Priceless Rembrandt painting to be stretched to reverse deformations

The Netherlands' national museum is planning to re-stretch Rembrandt's 'The Night Watch,' to get rid of deformations
The Netherlands' national museum is planning to re-stretch Rembrandt's 'The Night Watch,' to get rid of deformations Copyright AP Photo
By Theo FarrantAP
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Amsterdam's Rijksmuseum has announced plans to re-stretch Rembrandt van Rijn's iconic painting 'The Night Watch', reverse deformations found in its top-left corner.

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Conservators at The Netherlands' Rijks Museum are making a landmark attempt to reduce the deformations of 'The Night Watch' by Rembrandt van Rijn.

The invaluable canvas will be removed from its wooden stretcher next month and placed on a new one to remove markings and creases in its top-left corner.

"The most urgent matter is the reparation of the deformations in the canvas," says Pieter Roelofs, the Dutch national museums' head of paintings and sculpture.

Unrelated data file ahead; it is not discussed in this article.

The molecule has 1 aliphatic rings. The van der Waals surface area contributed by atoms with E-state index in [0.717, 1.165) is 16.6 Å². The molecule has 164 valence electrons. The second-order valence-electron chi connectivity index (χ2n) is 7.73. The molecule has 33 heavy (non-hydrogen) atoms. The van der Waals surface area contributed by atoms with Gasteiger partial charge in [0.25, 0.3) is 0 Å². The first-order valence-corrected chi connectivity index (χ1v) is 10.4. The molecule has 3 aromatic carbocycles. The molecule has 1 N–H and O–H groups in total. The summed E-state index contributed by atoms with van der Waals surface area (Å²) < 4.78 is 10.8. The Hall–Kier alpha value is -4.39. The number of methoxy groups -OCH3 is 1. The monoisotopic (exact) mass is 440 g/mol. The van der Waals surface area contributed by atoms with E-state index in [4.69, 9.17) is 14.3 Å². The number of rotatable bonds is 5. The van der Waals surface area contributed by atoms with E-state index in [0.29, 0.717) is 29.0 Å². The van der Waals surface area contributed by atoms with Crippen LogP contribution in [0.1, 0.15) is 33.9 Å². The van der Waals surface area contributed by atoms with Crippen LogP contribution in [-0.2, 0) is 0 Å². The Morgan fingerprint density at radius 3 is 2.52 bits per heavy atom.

He explains the markings were formed when the painting was on display in the Phillips wing of the museum, during the renovation of the main building between 2003 and 2013.

Once the painting has been re-stretched, the museum will decide on whether further restoration work is needed.

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AP Photo
The artwork will be removed from its wooden stretcher next monthAP Photo

The oil on canvas painting depicts an Amsterdam civil militia and shows off Rembrandt's renowned use of light and composition to create a dynamic scene filled with characters.

The museum said the ripples were likely caused by "excessive climatic fluctuations in the gallery" where it hung during the rebuilding work on its landmark home in Amsterdam.

The painting has undergone many restorations over its lifetime.

It was placed on its present wooden stretcher in 1975, which is believed to have not helped matters.

Efforts to transform the artwork back to its original state will involve removing it this stretcher and replacing it with a new, non-reactive frame.

The announcement came as the museum rounded off a long and minutely detailed scrutiny of the painting using a battery of high-tech imaging technology, including scans that revealed a preparatory sketch of the work underneath the paint.

Watch the full interview with Petria Noble, Rijksmuseum's Head of Paintings Conservation, in the video player above.

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